Punishing elite traitors

29 12 2010

PPT often misses stories of interest. Even with readers’ prompting and collective work, we overlook a story that deserves some attention. Such a story appeared in the Bangkok Post a couple of weeks ago. It relates to that now mostly forgotten story of deep-seated corruption, nepotism and political favoritism in the Constitutional Court. If readers need a reminder on the story, PPT posted here, here, here, here, here, here and here. Yes, there were a lot.

The report we now refer to was about punishing Pasit Sakdanarong, the one who has fled and has been blamed for the leaks showing the court to be hopelessly corrupt and compromised. The report has it that Pasit’s former bosses and collaborators “have found another way to punish its errant former official…” adding that “[s]ince the former secretary to Constitution Court president Chat Cholaworn fled overseas after allegedly making video clips purporting a shady connection between the ruling Democrat Party and the Constitution Court, Mr Pasit’s name has been mud in court circles.”

What happens to an insider who does wrong and is seen to have betrayed the elite? Thaksin Shinawatra is one example of a former member of the insider’s club gone wrong (well, some do argue that he was never really fully and insider). So what’s happened to Pasit?

The report explains that “Pasit studied in an ‘elite’ course offered to top-level executives by the King Prajadhipok’s Institute [KPI]. The course is reserved for high-ranking officials, lawmakers and senior administrators of public and private organisations and Mr Pasit was placed in the programme while he served as the secretary to the court president. Mr Pasit completed the course in May and was among the 120 graduates of Class 13 of the so-called ‘High-Level Executive Programme in Politics and Administration in Democratic Government‘.”

KPI is an institute  named to recognize and celebrate King Prajadhipok as the so-called father of democratic government in Thailand. While few serious historians would today accept such a grand claim, it is the symbolism that is important. It has been allocated considerable funds to engage in all kinds of training about “good governance.”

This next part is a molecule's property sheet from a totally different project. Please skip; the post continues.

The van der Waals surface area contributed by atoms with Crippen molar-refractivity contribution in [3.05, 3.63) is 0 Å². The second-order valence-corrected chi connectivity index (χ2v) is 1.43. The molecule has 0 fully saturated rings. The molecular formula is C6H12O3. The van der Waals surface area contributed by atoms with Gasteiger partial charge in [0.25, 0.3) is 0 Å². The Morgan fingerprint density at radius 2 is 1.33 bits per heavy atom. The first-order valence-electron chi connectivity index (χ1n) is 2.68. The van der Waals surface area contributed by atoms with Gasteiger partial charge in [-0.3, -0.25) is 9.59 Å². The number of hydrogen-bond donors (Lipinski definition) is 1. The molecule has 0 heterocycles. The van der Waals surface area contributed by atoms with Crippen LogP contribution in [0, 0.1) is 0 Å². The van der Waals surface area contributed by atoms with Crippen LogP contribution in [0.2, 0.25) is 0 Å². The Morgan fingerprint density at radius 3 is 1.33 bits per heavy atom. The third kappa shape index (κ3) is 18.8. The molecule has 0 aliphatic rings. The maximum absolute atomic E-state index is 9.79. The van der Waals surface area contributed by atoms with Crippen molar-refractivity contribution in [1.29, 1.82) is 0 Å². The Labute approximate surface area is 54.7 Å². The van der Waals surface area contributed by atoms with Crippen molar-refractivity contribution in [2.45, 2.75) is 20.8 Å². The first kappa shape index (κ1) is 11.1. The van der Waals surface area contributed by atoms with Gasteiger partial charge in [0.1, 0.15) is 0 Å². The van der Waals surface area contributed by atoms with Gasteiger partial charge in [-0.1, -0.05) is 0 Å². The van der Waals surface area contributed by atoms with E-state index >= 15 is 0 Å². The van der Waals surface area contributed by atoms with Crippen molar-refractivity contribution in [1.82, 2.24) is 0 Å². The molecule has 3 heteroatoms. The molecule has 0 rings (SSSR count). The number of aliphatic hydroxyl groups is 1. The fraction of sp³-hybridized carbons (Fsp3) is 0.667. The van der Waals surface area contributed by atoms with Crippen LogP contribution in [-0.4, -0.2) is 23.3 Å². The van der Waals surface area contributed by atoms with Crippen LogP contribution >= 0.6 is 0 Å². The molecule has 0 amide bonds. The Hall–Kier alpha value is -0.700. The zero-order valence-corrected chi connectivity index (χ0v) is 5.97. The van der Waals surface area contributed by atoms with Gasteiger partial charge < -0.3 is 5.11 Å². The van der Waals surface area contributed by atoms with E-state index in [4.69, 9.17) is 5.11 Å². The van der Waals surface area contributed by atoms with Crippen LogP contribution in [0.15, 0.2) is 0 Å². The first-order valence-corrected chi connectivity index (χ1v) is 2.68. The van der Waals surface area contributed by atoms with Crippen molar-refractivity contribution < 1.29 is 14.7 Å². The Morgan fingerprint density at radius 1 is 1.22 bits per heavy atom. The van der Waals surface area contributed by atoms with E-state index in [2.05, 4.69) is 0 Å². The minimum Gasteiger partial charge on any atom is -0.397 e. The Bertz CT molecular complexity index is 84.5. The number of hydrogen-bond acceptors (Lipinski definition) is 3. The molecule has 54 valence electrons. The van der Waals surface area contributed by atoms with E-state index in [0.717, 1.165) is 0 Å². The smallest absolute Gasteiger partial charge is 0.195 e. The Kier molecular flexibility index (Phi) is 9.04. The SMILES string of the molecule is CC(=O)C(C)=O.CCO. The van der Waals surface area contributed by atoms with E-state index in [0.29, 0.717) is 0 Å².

Getting into the program mentioned in the report is a perk for insiders. As the report states, “the course is seen as a fertile ground for building work connections.” It is meant to build solidarity as a kind of finishing school for the elite.

Indeed, Pasit seems to have entered KPI’s courses in exceptional circumstances. The report states that it “is believed his seat in the programme may have been secured with the help of the Constitution Court. Mr Pasit has never served in any state agency and held no experience in top-level management. He is also younger than the minimum enrolment age of 40 years old.” So good was the court connection that he was admitted not just to one but two KPI courses!

Borwornsak and KPI students

Now that Pasit is seen to have become a traitor to his bosses, the court and the elite, the word has apparently gone out to have him punished. Some of the judges have pressed defamation and have demanded that he be investigated for breaking the draconian computer laws.

It seems that KPI, headed by another turncoat (but he turned the right way, away from Thaksin and back to the royalist fold) Bowornsak Uwanno “has called into question Mr Pasit’s qualifications and suitability to join the course.” They would have known this before – or should have – but influence was involved in getting him in, and the report acknowledges this when it observes: “But that was before he turned against the court.”

The response it that KPI “has now deemed Mr Pasit’s conduct undeserving of the institute’s recognition. At its meeting next week, the board is expected to pull him off the list of graduates waiting to receive a certificate to be royally bestowed next year.” It adds: “For Mr Pasit _ facing the prospect of being booted off the course retroactively, and the weightier threat of legal action should he return to Thailand _ any prospect of career advancement looks set to be put on hold, at least for now.”

That’s an understatement. But like Bowornsak, maybe some time in an elite temple and some articles extolling the wonders of monarchy and defending lese majeste might do the trick and rehabilitation might be possible. Somehow we doubt it.



3 responses

29 12 2010
Tweets that mention Punishing elite traitors | Political Prisoners in Thailand -- Topsy.com

[…] This post was mentioned on Twitter by NEWSpace. NEWSpace said: Punishing elite traitors: PPT often misses stories of interest. Even with readers’ prompting and collective work… http://bit.ly/e387Fc […]

9 01 2011
13 10 2011
Court corruption clips update | Political Prisoners in Thailand

[…] of corruption and elite collusion, Pasit was the only suspect for anything. For more on Pasit see this post and for some of his allegations, see […]

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